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AUSCERT External Security Bulletin Redistribution
ESB-2000.227 -- CERT Advisory CA-2000-18
PGP May Encrypt Data With Unauthorized ADKs
25 August 2000
AusCERT Security Bulletin Summary
Product: PGP versions 5.5.x through 6.5.3
Operating System: N/A
Impact: Access Confidential Data
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CERT Advisory CA-2000-18 PGP May Encrypt Data With Unauthorized ADKs
Original release date: August 24, 2000
Last revised: --
A complete revision history is at the end of this file.
* PGP versions 5.5.x through 6.5.3, domestic and international
Additional Decryption Keys (ADKs) is a feature introduced into PGP
(Pretty Good Privacy) versions 5.5.x through 6.5.3 that allows
authorized extra decryption keys to be added to a user's public key
certificate. However, an implementation flaw in PGP allows unsigned
ADKs which have been maliciously added to a certificate to be used for
Data encrypted with PGP 5.5.x through 6.5.3 using a modified
certificate will generate ciphertext encrypted with the ADK subject to
the conditions list in the impact section. The attacker who modified
the certificate can obtain the plaintext from this ciphertext.
PGP does not correctly detect this form of certificate modification,
because it fails to check if the ADK is stored in the signed (hashed)
portion of the public certificate. As a result normal methods for
evaluating the legitimacy of a public certificate (fingerprint
verification) are not sufficient for users of vulnerable versions of
A serious problem in the handling of certificates when encrypting with
PGP versions 5.5.x through 6.5.3 has recently been discovered by Ralf
Senderek. A detailed description of his research and conclusions can
be found at
This advisory refers to "PGP certificates", which most users would
refer to as a "PGP keys". PGP certificates are the files used to store
and exchange keys. A certificate contains one or more keys, as well as
other information such as the creation time, signatures by other keys,
and "additional decryption keys".
An Additional Decryption Key (ADK) is a mechanism by which a second
decryption key can be associated with a user's primary key in a
certificate. All data encrypted for the primary key would also be
encrypted with the second key. This configuration might be used, for
example, in environments where data encrypted with an individual's key
also needs to be available to their employer.
The ADK feature is intended to only be available on those certificates
where the user specifically consented to having an additional key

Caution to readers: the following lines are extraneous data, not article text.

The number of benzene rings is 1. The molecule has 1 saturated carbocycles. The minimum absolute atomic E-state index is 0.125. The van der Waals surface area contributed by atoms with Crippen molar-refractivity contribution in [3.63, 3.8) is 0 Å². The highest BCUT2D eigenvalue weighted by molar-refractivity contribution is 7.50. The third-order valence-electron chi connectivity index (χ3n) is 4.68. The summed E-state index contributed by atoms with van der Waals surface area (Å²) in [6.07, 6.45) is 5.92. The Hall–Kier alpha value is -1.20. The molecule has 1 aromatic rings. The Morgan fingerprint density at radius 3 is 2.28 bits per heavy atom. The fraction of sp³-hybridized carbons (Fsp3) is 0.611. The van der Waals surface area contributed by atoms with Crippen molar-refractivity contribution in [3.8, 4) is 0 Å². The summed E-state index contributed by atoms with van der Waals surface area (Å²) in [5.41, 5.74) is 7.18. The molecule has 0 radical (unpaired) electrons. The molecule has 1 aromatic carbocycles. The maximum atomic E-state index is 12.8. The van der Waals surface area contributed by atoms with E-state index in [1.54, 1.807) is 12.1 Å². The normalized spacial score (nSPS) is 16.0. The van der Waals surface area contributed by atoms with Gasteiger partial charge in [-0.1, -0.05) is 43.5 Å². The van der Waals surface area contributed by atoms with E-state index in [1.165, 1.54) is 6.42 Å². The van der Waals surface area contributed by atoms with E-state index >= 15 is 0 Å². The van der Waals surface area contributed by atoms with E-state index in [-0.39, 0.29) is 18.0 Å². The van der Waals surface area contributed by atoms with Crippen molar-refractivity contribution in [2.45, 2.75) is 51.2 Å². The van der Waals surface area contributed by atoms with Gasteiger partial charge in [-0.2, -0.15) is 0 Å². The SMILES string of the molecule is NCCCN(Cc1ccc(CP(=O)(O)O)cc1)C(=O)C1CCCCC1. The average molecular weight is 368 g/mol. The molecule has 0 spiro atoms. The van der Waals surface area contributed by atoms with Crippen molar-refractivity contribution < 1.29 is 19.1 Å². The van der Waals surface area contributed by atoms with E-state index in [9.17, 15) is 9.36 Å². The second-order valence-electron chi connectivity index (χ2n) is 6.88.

associated with theirs. However, because of an implementation flaw in
some versions of PGP, ADKs added to a victim's certificate by an
attacker may be used for encryption in addition to the victim's key
without their consent.
Since a user's public key certificate is often widely distributed, an
attacker could make this modification to a specific copy of the
certificate without the legitimate user's knowledge. When a vulnerable
version of PGP uses the modified certificate for encryption, it fails
to detect that the ADK is contained in the unsigned portion of the
certificate. Because PGP does not report an invalid signature, senders
using the modified certificate have no way to detect the modification
without complicated manual inspection.
No legitimately produced PGP certificate will exhibit this
vulnerability, nor is this an inherent weakness in the ADK
functionality. Your exposure to this vulnerability is independent of
whether or not you legitimately employ ADKs.
The PGP Software Development Kit (PGP SDK) has this vulnerability,
implying that PGP plugins and other PGP enabled applications may be
vulnerable as well. We will provide additional information as it
Attackers who are able to modify a victim's public certificate may be
able to recover the plaintext of any ciphertext sent to the victim
using the modified certificate.
For this vulnerability to be exploited, the following conditions must
* the sender must be using a vulnerable version of PGP
* the send must be encrypting data with a certificate modified by
* the sender must acknowledge a warning dialog that an ADK is
associated with the certificate
* the sender have the key for the bogus ADK already on their local
* the bogus ADK must be signed certificate by a CA that the sender
* the attacker be able to obtain the ciphertext sent from the sender
to the victim
Taken together, these factors limit reasonable exploitation of this
vulnerability to those situations in which the key identified as the
ADK is known valid key. This might occur when the attacker is an
insider known to the victim, but is unlikely to occur if the attacker
is a completely unrelated third party.
Viewing the keys in a GUI interface clearly shows that an ADK is
associated with a given recipient, as shown in this image.
Since the key associated with the ADK is clearly listed as one of the